There's one team that's managed to win the Cup in the last forty years without a top-six pick (see below), but after them, the Bruins come closest to succeeding without highly-drafted stars. Aside from future LTIR hero Nathan Horton, the Bruins are a heartwarming (?) experiment in what can happen when a bunch of second and third-rounders pan out and you get the best goaltending performance of all time from a crazy person. Funnily enough, the Bruins did actually have two other top-six picks on their roster who would go onto to greater personal success--Blake Wheeler, who is the best winger nobody ever talks about, and Fratboy Sadness Generator Tyler Seguin--but neither of them had yet bloomed enough to meet the Fulemin Standard of Prominence™.

The 2010 Chicago Blackhawks

Forwards: Patrick Kane (1st OA, 21 y.o); Jonathan Toews (3rd OA, 22 y.o); Marian Hossa (12th OA, 31 y.o); Patrick Sharp (95th OA, 28 y.o.), Kris Versteeg (134th OA, 24 y.o.), Dustin Byfuglien (245th OA, 25 y.o)

Defence: Duncan Keith (54th OA, 26 y.o.); Brent Seabrook (14th OA, 25 y.o), Brian Campbell (156th OA, 31 y.o.)

Goaltender: Antti Niemi (undrafted, 26.y.o)

Top-six picks: 2

Top-fifteen picks: 4

After the first round: 6

It's hard to express how stacked the original Hawks team was. I included Dustin Byfuglien because it seemed silly not to, as well as three defenders, but even then, I'm leaving out perfectly good players like Troy Brouwer (214th OA, 24 y.o.) and Andrew Ladd (4th OA, 24 y.o.) The Hawks have famously shown a knack for unloading inessential guys like Versteeg, Ladd, Bolland, Brouwer etc., but man, a lot of those guys (except Bolland) were actually really good!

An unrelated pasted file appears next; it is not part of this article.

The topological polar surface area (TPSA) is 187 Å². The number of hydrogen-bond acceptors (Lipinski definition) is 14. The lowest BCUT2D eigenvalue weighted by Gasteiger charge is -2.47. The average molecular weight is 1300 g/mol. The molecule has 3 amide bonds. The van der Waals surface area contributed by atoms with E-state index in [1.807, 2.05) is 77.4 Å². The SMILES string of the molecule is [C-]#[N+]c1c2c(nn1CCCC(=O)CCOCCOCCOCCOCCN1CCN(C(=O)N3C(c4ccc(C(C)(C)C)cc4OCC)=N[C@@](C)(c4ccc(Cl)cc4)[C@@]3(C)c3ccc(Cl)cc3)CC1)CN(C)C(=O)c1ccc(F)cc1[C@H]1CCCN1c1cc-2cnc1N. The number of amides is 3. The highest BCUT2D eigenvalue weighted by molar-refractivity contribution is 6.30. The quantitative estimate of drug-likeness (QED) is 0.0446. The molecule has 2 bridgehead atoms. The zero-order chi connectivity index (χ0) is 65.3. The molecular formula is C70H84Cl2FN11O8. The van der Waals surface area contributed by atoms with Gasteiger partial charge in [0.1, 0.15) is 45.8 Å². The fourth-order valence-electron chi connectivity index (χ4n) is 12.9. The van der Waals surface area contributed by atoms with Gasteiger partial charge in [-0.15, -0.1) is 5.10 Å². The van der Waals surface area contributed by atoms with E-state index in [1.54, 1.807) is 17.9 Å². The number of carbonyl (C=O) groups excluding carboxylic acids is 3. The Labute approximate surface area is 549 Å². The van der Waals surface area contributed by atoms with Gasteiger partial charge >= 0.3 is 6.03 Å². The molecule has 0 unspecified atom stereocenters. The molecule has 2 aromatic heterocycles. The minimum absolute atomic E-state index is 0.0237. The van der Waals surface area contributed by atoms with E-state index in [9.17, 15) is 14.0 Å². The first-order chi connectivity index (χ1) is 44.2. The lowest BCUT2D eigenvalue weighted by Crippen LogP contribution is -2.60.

Parting note on the dyna-Hawks: their three most important offensive players were drafted in the top 12, and two most in the top 3. This theme shows up again and again in this list: it's really hard to have elite offence without drafting at least some of it early.

The 2009 Pittsburgh Penguins

Forwards: Evgeni Malkin (2nd OA, 22 y.o.); Sidney Crosby (1st OA, 21 y.o.); Jordan Staal (2nd OA, 20 y.o.); Petr Sykora (18th OA, 32 y.o.); Ruslan Fedotenko (undrafted, 30 y.o.)

Defence: Sergei Gonchar (14th OA, 35 y.o.); Kris Letang (62nd OA, 22 y.o.); Rob Scuderi (134th OA, 30 y.o.)

Goaltender: Marc-Andre Fleury (1st OA, 24 y.o.)

Top-six picks: 4

Top-fifteen picks: 5

After the first round: 3

You want high picks? Here are some high picks. The leaderboard for assists on the Penguins this year went 78, 70, 27 for Malkin, Crosby and Staal. The Pens actually had another prominent top-six pick (Ryan Whitney, 5th OA, 26 y.o.) but they traded him for lifelong Crosby appendage Chris Kunitz (undrafted, 29 y.o.) I included Scuderi on the d-man list because some people insist he was key to the victory. I aim to please.

The 2008 Detroit Red Wings

Forwards: Pavel Datsyuk (171st OA, 29 y.o); Henrik Zetterberg (210th OA, 27 y.o.); Jiri Hudler (58th OA, 24 y.o.); Daniel Cleary (13th OA, 29 y.o.); Tomas Holmstrom (257th OA, 35 y.o.); Johan Franzen (97th OA, 28 y.o.)

Defence: Nicklas Lidstrom (53rd OA, 38 y.o.) Brian Rafalski (undrafted, 34 y.o.)